Lightning is a massive electrostatic discharge caused by unbalanced electric charge in the atmosphere, either inside clouds, cloud to cloud or cloud to ground, accompanied by the loud sound of thunder.
A typical cloud to ground lightning strike can be over 5 km (3 mi) long. A typical thunderstorm may have three or more strikes per minute at its peak. Lightning is usually produced by cumulonimbus clouds up to 15 km high (10 mi) high, based 5–6 km (3-4 mi) above the ground. Lightning is caused by the circulation of warm moisture-filled air through electric fields. Ice or water particles then accumulate charge as in a Van de Graaf generator. Lightning may occur during snow storms (thundersnow), volcanic eruptions, dust storms, forest fires or tornadoes. Hurricanes typically generate some lightning, mainly in the rainbands as much as 160 km (100 mi) from the center.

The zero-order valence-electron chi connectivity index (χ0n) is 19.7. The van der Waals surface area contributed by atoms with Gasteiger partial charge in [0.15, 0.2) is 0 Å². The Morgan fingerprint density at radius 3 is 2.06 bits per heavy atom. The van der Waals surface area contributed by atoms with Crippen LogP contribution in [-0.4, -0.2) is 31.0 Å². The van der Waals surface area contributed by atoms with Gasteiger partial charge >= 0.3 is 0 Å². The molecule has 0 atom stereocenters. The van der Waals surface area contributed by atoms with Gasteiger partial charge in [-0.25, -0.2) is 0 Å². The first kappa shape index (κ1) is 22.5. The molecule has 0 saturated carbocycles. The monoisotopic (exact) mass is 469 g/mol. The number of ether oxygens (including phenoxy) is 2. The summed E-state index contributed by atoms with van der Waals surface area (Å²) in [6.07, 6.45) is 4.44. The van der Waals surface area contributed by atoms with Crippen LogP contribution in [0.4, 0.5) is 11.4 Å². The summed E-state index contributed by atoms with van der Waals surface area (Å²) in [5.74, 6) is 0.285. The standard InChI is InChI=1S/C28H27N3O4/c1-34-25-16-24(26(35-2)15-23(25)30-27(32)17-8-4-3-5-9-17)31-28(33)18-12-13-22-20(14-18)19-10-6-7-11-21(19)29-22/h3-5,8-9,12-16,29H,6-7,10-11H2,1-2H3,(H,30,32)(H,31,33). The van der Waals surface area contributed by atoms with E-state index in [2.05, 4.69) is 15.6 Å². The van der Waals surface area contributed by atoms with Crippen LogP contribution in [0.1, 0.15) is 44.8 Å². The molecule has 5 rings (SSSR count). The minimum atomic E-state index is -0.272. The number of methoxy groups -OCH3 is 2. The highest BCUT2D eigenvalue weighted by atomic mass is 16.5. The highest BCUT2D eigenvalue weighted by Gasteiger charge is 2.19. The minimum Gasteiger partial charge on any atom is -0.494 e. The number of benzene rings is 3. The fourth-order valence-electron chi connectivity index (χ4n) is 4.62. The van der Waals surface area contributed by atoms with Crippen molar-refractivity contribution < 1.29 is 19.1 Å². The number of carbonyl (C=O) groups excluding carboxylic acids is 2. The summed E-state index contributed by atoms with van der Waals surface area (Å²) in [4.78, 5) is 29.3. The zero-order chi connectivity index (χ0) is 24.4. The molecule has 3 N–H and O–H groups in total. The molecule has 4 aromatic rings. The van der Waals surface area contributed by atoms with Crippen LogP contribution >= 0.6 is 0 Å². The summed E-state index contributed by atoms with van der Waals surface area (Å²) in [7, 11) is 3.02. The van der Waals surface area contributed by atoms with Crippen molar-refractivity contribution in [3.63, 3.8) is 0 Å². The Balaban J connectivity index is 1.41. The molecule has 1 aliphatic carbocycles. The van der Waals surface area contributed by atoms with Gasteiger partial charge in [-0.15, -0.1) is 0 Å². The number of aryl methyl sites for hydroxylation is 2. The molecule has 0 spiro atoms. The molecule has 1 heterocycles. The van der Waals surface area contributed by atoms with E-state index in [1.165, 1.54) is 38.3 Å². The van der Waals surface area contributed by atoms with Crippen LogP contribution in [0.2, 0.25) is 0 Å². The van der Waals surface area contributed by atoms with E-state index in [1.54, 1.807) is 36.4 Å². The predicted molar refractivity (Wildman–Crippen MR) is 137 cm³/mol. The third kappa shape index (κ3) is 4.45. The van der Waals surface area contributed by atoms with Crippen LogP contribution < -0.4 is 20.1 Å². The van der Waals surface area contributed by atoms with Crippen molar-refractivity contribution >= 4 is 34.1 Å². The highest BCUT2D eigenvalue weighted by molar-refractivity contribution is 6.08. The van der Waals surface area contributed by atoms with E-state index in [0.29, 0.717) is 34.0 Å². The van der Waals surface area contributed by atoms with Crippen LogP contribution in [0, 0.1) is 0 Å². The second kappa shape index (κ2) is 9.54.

When the local electric field exceeds the dielectric strength of damp air (about 3 million Volts/m), electrical discharge results, often followed by more discharges along the same path. Mechanisms that cause lightning are still a matter of scientific investigation.